What is surprising is its compactness when straddling. Not exactly a Honda Ape 100, but it feels quite compact even in the under 200cc class. In fact, if you look at the specs, the overall length is less than 2,000mm and the wheelbase is 1,285mm. Weighing in at 121kg, it looks more like a 125cc class when pushed around, making it easy to maneuver.
Is it safe to drive on the highway with this compact size? I was a bit worried, but when I got on the motorcycle, I was amazed at how well it could manage at high speeds without a hitch. It is true that the engine displacement is 177cc, air-cooled 5-speed, and the power is 13ps, so the maximum speed is only 110km/h. Although I have the opinion that the normal range for spontaneous acceleration is up to about 100km/h, it can still cruise along the highway as long as it's in the far left lane. I was worried about the lack of rigidity of the W175TR, but at speeds up to 110km/h, I felt that the capacity was almost used up in that speed range. Especially, the load on the mainframe seems to be heavy, and at that speed range, it's a little bit uncomfortable. I'm always on the lookout for strange behavior, and my hands naturally start to get tighter and tighter on the grip. I'm a little nervous even if I were able to go faster from an engine standpoint. The limiter would have been turned on to limit the speed to 100km/h, making the balance of the engine and the chassis matched perfectly.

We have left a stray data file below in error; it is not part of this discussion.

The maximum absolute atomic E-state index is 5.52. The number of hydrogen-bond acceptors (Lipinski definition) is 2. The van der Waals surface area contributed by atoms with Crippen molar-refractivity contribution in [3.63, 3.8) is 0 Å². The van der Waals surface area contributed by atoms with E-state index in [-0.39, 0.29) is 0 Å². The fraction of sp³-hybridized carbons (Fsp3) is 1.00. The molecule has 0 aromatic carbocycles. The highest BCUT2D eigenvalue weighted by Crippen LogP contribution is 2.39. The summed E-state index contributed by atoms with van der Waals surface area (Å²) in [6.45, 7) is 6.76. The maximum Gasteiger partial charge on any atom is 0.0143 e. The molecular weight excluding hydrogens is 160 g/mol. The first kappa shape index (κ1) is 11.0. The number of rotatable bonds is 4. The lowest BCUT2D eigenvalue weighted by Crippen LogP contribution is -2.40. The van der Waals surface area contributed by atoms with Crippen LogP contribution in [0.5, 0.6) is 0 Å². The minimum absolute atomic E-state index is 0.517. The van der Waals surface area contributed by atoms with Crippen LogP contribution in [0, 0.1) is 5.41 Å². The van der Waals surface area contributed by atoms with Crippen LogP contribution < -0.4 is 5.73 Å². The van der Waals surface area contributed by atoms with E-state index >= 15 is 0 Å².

On ordinary roads, there are times when you might want to push down a few gears on a long uphill or steep hill, and you might want to say to go for it, but there's plenty of acceleration in the signal dash. This compact size motorcycle makes it easy to navigate crowded roads. It will play an active role in commuting to work or school.
What is the advantage of vintage offroad style riding?
It's hard to get a sense of fun out of it if the motorcycle is a bit more compact than this, lol. It's not something I'd be inclined to deliberately lean on for a 400cc road model, but if I'm a little off-balance with this motorcycle, I have a great feeling that I could make it somehow. Since it is easy to turn, I tried to do a full lock turn needlessly, or let the front tires hop with my arm strength.